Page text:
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Background: Despite decades of education reform efforts, the percent of the general US population accepting biological evolution as the explanation for the diversity of life has remained relatively unchanged over the past 35 years. Previous work has shown the importance of both educational and non-educational (sociodemographic and psychological) factors on acceptance of evolution, but has often looked at such factors in isolation. Our study is among the first attempts to model quantitatively how the unique influences of evolutionary content knowledge, religiosity, epistemological sophistication, and an understanding of the nature of science collectively predict an individual’s acceptance or rejection of evolution.

Results: Our study population had a high acceptance of evolution, with an average score of 77.17 (95% C.I. ± 1.483) on the Measure of Acceptance of the Theory of Evolution (MATE) instrument. Our combined general linear model showed that, of the variables in our model, an understanding of the nature of science explained the greatest amount of variation in acceptance of evolution. This was followed in amount of variance explained by a measure of religiosity, openness to experience, religious denomination, number of biology courses previously taken, and knowledge of evolutionary biology terms.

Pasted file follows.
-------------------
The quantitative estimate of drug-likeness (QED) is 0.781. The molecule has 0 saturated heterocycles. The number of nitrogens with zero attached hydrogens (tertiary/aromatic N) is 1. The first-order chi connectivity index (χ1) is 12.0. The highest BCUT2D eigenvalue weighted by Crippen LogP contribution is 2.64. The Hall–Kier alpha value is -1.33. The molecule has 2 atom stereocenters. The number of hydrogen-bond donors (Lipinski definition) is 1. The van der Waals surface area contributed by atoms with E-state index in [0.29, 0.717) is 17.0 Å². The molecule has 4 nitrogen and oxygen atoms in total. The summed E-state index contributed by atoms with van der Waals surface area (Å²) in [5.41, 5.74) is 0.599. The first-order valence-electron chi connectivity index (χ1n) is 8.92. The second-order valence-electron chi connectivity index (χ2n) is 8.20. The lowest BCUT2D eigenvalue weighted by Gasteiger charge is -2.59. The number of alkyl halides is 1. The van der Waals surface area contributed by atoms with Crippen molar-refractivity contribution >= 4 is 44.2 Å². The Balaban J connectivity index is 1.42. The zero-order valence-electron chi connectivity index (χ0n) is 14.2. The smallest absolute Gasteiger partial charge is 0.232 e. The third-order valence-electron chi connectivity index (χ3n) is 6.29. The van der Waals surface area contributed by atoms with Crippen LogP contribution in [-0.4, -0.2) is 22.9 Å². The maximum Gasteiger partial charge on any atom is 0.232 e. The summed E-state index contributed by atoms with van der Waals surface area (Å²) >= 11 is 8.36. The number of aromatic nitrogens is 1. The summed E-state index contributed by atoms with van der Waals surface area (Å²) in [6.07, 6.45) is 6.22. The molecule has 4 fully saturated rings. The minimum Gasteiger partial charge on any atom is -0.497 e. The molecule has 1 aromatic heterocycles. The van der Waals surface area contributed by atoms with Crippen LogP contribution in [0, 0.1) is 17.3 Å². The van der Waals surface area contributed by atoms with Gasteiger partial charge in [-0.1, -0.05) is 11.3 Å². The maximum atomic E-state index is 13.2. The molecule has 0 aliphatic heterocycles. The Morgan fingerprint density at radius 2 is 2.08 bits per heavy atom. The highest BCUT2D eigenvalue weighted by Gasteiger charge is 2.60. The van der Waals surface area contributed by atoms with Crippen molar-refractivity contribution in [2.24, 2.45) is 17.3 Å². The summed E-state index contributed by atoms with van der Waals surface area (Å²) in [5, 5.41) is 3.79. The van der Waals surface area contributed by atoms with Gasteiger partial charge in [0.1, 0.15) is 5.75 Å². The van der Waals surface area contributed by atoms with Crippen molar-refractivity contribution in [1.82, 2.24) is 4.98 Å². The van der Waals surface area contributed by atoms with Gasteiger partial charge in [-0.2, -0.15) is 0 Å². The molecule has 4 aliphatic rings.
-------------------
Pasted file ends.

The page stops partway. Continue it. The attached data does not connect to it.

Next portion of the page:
Conclusions: Understanding of the nature of science was the single most important factor associated with acceptance of evolution in our study and explained at least four times more variation than measures of evolutionary knowledge. This suggests that educational efforts to impact evolutionary acceptance should focus on increasing an understanding of the nature of science (which may be expected to have additional benefits towards generalized science denial). Additionally, our measure of epistemological sophistication had a unique, significant impact on acceptance of evolution. Both epistemological sophistication and an understanding of the nature of science are factors that might change throughout a liberal arts education, independent of the effect of direct evolutionary instruction.